The COVID-19 pandemic shook the world. Educational institutions came to a standstill - face-to-face interaction, campus sociality, public lectures—a large part of academic life ceased to exist.
Sociology, which is about human social relationships, can approach complex societal problems by mixing historical, theoretical, and contemporary knowledge with critical methodologies. In the past two years, it has been about delivering modes of critical thinking in the best and most accessible way possible.
A way to discuss the present pandemic has been through debates that students had learned theoretically. What kind of sociality does social distance entail, etiquettes, symbols, and rituals of the new normal? The socio-economic impact of the pandemic, how different communities are coping with the current crisis, and the implications of ‘vaccine wars.’ Based on race, class, and geographical divides, it was a challenge for specific communities to follow the strict guidelines of lockdown living in cramped and temporary arrangements.
Through online discussions and forums, instructors probed many complex issues factoring students’ perspectives of the situation. In my social theory teaching, a productive way to talk about the pandemic was through the literature of the Anthropocene - ideas and discussions prompted by the human impact on the Earth’s ecosystem. COVID-19 was in the middle of debates on global warming, habitat loss, industrial farming, and zoonotic diseases. How does one identify the different pieces of the pandemic to avoid its recurrence in the future? The magnitude of each one’s experience provided fertile space for speculative thinking—particularly for students reflected on capitalism and its links to consumerism and waste.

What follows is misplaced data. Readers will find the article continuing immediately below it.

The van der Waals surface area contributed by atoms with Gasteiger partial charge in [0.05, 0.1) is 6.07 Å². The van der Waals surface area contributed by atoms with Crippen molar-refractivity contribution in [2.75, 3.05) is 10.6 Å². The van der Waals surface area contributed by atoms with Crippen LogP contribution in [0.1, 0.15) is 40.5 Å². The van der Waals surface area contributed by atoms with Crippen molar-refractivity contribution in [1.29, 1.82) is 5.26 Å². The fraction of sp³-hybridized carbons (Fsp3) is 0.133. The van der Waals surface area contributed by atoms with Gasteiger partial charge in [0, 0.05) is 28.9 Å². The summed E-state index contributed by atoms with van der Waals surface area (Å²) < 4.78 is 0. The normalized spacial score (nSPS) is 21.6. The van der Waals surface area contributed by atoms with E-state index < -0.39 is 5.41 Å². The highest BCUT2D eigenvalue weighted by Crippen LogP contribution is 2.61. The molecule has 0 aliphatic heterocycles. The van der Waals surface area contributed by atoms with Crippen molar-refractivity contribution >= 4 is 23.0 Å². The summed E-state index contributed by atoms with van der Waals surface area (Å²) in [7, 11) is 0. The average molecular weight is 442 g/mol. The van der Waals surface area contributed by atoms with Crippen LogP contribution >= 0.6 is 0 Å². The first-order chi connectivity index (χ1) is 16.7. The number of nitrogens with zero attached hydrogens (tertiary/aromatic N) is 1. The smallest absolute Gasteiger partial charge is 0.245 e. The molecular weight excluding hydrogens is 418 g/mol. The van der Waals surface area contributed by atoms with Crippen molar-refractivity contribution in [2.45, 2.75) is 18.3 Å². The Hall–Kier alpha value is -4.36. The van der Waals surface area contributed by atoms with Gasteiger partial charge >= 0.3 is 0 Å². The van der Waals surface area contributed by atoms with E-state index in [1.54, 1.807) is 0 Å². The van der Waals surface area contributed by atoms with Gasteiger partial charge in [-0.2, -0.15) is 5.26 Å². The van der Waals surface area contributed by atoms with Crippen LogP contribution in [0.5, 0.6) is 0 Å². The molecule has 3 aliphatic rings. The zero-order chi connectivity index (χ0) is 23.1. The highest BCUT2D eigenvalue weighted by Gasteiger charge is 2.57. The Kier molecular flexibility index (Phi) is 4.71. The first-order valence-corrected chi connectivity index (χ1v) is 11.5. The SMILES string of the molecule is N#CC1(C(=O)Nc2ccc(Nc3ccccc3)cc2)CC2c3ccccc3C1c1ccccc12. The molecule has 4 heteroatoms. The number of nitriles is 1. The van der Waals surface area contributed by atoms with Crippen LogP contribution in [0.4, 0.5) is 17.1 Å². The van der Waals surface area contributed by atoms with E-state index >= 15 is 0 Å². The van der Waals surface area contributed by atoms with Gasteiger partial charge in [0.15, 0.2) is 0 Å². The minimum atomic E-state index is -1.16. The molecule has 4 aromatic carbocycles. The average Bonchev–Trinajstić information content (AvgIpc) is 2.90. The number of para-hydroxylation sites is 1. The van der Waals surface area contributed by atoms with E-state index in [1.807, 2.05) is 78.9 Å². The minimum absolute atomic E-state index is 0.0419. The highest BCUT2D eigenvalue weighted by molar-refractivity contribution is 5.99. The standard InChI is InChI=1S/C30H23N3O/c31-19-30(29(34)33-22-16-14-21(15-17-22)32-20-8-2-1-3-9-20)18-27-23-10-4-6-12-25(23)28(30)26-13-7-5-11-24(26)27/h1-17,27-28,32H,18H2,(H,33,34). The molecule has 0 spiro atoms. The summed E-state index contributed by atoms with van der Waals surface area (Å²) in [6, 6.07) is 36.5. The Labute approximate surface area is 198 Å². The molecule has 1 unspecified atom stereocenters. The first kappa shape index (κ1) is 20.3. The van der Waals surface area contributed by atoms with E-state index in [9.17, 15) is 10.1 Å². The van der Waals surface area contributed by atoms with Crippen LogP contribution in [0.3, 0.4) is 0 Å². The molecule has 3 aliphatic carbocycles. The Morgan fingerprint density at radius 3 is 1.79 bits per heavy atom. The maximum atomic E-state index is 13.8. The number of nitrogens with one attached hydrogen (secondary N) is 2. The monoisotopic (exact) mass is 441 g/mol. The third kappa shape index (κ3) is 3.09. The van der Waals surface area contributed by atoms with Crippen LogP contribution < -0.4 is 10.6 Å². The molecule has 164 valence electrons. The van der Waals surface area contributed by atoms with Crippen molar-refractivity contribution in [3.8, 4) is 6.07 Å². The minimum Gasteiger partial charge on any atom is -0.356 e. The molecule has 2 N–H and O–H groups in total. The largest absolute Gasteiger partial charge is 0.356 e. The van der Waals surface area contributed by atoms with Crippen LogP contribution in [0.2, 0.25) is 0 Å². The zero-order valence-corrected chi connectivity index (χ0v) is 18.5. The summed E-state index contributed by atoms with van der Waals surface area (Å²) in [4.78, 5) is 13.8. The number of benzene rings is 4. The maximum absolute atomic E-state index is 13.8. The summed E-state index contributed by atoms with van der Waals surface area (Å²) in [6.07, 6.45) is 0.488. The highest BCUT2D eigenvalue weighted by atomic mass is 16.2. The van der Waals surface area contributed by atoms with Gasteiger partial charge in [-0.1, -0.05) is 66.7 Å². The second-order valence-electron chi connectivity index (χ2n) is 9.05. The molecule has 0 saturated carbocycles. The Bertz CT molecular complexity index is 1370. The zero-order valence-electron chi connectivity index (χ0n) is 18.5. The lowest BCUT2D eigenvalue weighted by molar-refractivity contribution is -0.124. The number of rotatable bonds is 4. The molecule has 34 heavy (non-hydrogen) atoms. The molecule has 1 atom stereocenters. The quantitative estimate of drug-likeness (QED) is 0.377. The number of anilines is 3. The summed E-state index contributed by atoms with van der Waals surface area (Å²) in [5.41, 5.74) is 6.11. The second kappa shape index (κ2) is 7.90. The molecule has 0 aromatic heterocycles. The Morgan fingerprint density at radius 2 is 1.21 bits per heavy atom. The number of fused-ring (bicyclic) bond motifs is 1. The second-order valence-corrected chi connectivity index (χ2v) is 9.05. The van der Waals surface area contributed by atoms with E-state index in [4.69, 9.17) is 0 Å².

Right now, people are getting vaccinated, and we are witnessing a drop in mortality rates. In the coming times, teaching sociology will be challenging and exciting at the same time. The forefront of discussions will critically investigate the crisis, links to societal structures, and inequalities, considering the new needs of students coming out of a tough year. Sociology provides tools for students to think about the future creatively. Such emphasis comes from concepts, methodological rigour, and being aware of diverse empirical realities.
Continuing a sense of community will be helped by the different centres at our department where experts regularly speak on current issues. Apart from the Centre for Criminology, Centre for Intimate and Sexual Citizenship, and the Centre for Research in Economic Sociology and Innovation, we are also now developing a Centre for Global South Studies. The new centre will give a platform to develop the complexities of living in an interconnected world, particularly incorporating debates and ‘controversies’ emerging from the Global South, including Latin America, Asia, Africa, and Oceania.
The first half of the twentieth century saw another big pandemic, the Spanish flu, with many lives lost worldwide. But what was unique about the COVID-19 pandemic was the immediacy of news arriving from different parts of the world through print and social media. One was living both a local context and a global one; each of us has friends and relatives in different contexts, and even as strangers across the world, we came together in our crisis. The transnational networks of people and goods connected food, clothing, and medicines between the Global South and North. Living in a pandemic is to be aware of the interdependencies between human, non-human actors, and geographical regions to move forward with caution without reproducing old hierarchies, which has brought us to this stage in the first place.
The author is Maitrayee Deka, Department of Sociology, University of Essex.
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